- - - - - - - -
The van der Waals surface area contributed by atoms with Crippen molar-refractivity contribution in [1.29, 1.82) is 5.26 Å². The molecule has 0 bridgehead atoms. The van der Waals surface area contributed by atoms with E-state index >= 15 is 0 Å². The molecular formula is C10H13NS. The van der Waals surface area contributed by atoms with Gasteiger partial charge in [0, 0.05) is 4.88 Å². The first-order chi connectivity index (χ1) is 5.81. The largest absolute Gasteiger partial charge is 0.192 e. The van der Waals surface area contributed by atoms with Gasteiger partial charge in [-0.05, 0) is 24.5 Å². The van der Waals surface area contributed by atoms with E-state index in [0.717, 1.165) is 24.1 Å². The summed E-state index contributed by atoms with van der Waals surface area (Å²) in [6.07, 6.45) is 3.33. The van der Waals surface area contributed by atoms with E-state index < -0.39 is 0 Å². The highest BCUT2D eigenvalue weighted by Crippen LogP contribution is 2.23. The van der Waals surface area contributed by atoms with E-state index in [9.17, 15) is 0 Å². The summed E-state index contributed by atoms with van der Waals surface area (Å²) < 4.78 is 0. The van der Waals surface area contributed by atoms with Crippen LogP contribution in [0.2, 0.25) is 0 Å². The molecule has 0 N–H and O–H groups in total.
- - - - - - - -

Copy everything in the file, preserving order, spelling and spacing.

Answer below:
The van der Waals surface area contributed by atoms with Crippen molar-refractivity contribution in [1.29, 1.82) is 5.26 Å². The molecule has 0 bridgehead atoms. The van der Waals surface area contributed by atoms with E-state index >= 15 is 0 Å². The molecular formula is C10H13NS. The van der Waals surface area contributed by atoms with Gasteiger partial charge in [0, 0.05) is 4.88 Å². The first-order chi connectivity index (χ1) is 5.81. The largest absolute Gasteiger partial charge is 0.192 e. The van der Waals surface area contributed by atoms with Gasteiger partial charge in [-0.05, 0) is 24.5 Å². The van der Waals surface area contributed by atoms with E-state index in [0.717, 1.165) is 24.1 Å². The summed E-state index contributed by atoms with van der Waals surface area (Å²) in [6.07, 6.45) is 3.33. The van der Waals surface area contributed by atoms with E-state index < -0.39 is 0 Å². The highest BCUT2D eigenvalue weighted by Crippen LogP contribution is 2.23. The van der Waals surface area contributed by atoms with E-state index in [9.17, 15) is 0 Å². The summed E-state index contributed by atoms with van der Waals surface area (Å²) < 4.78 is 0. The van der Waals surface area contributed by atoms with Crippen LogP contribution in [0.2, 0.25) is 0 Å². The molecule has 0 N–H and O–H groups in total.